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Sequins for Ragged Hem by Amryl Johnson

Sequins for Ragged Hem (edition 1989)

by Amryl Johnson

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1511,036,388 (3.5)6
Title:Sequins for Ragged Hem
Authors:Amryl Johnson
Info:Random House, Inc. (1989), Hardcover, 224 pages
Tags:Non-fiction, Life story, Travel, Women, Caribbean, Trinidad, Race

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Sequins for a ragged hem by Amryl Johnson



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Sequins is a book that's often almost painfully subjective: a poet's reaction to revisiting the Caribbean as an adult, having left Trinidad for the UK when she was a little girl. The Carnival in Trinidad occupies the first quarter of the book, the rest is an account of a six-month trip visiting various other islands (Tobago, Grenada, Barbados, Dominica, St Lucia, Guadeloupe).

Everything is in a rather diffuse stream-of-consciousness style, so that it isn't always very easy to work out where we are, but that doesn't really matter. Johnson is much more interested in telling us about people and subjective experiences than about "sights" and "culture". Most of the time that works well, she does a very good job of conveying the experience of being a tourist in a place to which you feel you ought to belong, and in giving us some insight into what it must look like from the point of view of the people who live there. A point that really struck me was her observation that at home in the UK she's accustomed to people perceiving her in the first place as a black woman; in the Caribbean the first thing people notice about her (from her speech, the way she interacts, the way she dresses) is that she is an outsider, someone who lives in a wealthier country. Language differences keep coming up: even in Trinidad she has a hard time getting the modulations of speech quite right when she's shopping in the markets.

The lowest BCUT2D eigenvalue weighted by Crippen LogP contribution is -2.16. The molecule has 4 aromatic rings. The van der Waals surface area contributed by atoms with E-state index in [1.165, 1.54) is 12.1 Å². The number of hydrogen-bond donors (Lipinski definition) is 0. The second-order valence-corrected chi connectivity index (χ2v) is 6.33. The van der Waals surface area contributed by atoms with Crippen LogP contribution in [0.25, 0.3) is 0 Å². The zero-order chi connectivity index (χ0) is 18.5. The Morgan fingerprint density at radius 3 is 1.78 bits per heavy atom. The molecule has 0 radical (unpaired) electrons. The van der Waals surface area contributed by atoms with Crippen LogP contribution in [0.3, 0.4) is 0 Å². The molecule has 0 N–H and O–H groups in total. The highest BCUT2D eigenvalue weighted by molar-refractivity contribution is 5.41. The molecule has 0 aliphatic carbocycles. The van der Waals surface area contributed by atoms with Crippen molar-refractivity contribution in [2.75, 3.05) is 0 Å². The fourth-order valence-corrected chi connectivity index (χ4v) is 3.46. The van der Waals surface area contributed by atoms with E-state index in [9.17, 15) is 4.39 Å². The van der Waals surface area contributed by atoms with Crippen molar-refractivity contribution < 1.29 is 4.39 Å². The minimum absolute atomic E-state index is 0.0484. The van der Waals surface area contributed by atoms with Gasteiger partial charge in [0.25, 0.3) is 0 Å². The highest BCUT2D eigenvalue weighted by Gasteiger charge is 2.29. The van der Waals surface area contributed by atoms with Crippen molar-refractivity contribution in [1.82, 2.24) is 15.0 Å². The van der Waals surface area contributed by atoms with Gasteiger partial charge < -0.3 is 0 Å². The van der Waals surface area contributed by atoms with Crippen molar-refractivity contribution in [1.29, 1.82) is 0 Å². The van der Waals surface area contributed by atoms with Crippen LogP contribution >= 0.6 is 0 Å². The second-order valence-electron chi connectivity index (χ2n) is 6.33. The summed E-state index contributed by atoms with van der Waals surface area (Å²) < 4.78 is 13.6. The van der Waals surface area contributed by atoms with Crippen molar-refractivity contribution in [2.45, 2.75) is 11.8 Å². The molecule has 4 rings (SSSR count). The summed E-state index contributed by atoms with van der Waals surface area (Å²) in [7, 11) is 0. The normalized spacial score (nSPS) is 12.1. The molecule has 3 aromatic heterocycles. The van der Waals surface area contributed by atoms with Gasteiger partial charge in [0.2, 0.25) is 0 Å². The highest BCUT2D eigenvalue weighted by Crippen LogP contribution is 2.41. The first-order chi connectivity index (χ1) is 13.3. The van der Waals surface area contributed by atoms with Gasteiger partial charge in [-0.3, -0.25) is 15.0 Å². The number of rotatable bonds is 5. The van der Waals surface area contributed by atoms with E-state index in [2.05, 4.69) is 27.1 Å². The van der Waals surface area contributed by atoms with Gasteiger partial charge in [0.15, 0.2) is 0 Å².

An aspect of the book that I felt didn't work quite so well was the way she used her worries about the practicalities of travelling as a surrogate to express her deeper discomfort about the problems she was having connecting with the people she met. There are long passages about rickety aircraft and uncomfortable sea passages, and a panic in the last chapters about whether a letter will arrive in time, that felt rather overwrought in context, even though I knew why they were there (and I've had enough travel panics myself...).

But the Carnival levels all boundaries: for the space of a couple of chapters there are steel bands playing "Matilda" non-stop, and she is free to enjoy the spectacle and then tear most of her clothes off and dance in the streets all night without worrying about anything. ( )
1 vote thorold | Feb 7, 2016 |
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